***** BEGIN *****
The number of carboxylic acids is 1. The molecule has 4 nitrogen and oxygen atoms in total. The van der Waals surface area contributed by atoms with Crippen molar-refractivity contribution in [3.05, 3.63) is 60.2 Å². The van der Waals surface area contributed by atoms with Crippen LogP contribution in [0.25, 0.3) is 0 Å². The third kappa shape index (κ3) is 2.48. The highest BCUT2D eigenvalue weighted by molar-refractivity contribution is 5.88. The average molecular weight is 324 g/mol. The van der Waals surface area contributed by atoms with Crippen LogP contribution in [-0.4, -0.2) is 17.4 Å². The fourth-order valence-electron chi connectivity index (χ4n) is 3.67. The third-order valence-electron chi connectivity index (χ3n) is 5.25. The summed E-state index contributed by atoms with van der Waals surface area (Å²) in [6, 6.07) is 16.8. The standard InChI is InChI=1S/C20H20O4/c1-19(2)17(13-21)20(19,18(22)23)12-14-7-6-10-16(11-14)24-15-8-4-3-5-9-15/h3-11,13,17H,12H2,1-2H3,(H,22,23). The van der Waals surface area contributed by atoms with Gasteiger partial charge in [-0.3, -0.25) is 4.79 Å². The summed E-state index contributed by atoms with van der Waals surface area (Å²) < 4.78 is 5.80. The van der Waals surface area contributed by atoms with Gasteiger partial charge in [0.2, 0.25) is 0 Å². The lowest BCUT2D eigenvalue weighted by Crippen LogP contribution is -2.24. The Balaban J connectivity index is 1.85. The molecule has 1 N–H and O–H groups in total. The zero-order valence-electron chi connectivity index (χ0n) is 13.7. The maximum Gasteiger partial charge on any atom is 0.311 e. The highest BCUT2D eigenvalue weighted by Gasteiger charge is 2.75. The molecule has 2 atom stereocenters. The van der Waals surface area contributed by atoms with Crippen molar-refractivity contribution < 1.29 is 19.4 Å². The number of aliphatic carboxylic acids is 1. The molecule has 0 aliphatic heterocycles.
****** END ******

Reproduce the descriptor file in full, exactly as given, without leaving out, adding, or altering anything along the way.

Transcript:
The number of carboxylic acids is 1. The molecule has 4 nitrogen and oxygen atoms in total. The van der Waals surface area contributed by atoms with Crippen molar-refractivity contribution in [3.05, 3.63) is 60.2 Å². The van der Waals surface area contributed by atoms with Crippen LogP contribution in [0.25, 0.3) is 0 Å². The third kappa shape index (κ3) is 2.48. The highest BCUT2D eigenvalue weighted by molar-refractivity contribution is 5.88. The average molecular weight is 324 g/mol. The van der Waals surface area contributed by atoms with Crippen LogP contribution in [-0.4, -0.2) is 17.4 Å². The fourth-order valence-electron chi connectivity index (χ4n) is 3.67. The third-order valence-electron chi connectivity index (χ3n) is 5.25. The summed E-state index contributed by atoms with van der Waals surface area (Å²) in [6, 6.07) is 16.8. The standard InChI is InChI=1S/C20H20O4/c1-19(2)17(13-21)20(19,18(22)23)12-14-7-6-10-16(11-14)24-15-8-4-3-5-9-15/h3-11,13,17H,12H2,1-2H3,(H,22,23). The van der Waals surface area contributed by atoms with Gasteiger partial charge in [-0.3, -0.25) is 4.79 Å². The summed E-state index contributed by atoms with van der Waals surface area (Å²) < 4.78 is 5.80. The van der Waals surface area contributed by atoms with Gasteiger partial charge in [0.2, 0.25) is 0 Å². The lowest BCUT2D eigenvalue weighted by Crippen LogP contribution is -2.24. The Balaban J connectivity index is 1.85. The molecule has 1 N–H and O–H groups in total. The zero-order valence-electron chi connectivity index (χ0n) is 13.7. The maximum Gasteiger partial charge on any atom is 0.311 e. The highest BCUT2D eigenvalue weighted by Gasteiger charge is 2.75. The molecule has 2 atom stereocenters. The van der Waals surface area contributed by atoms with Crippen molar-refractivity contribution < 1.29 is 19.4 Å². The number of aliphatic carboxylic acids is 1. The molecule has 0 aliphatic heterocycles.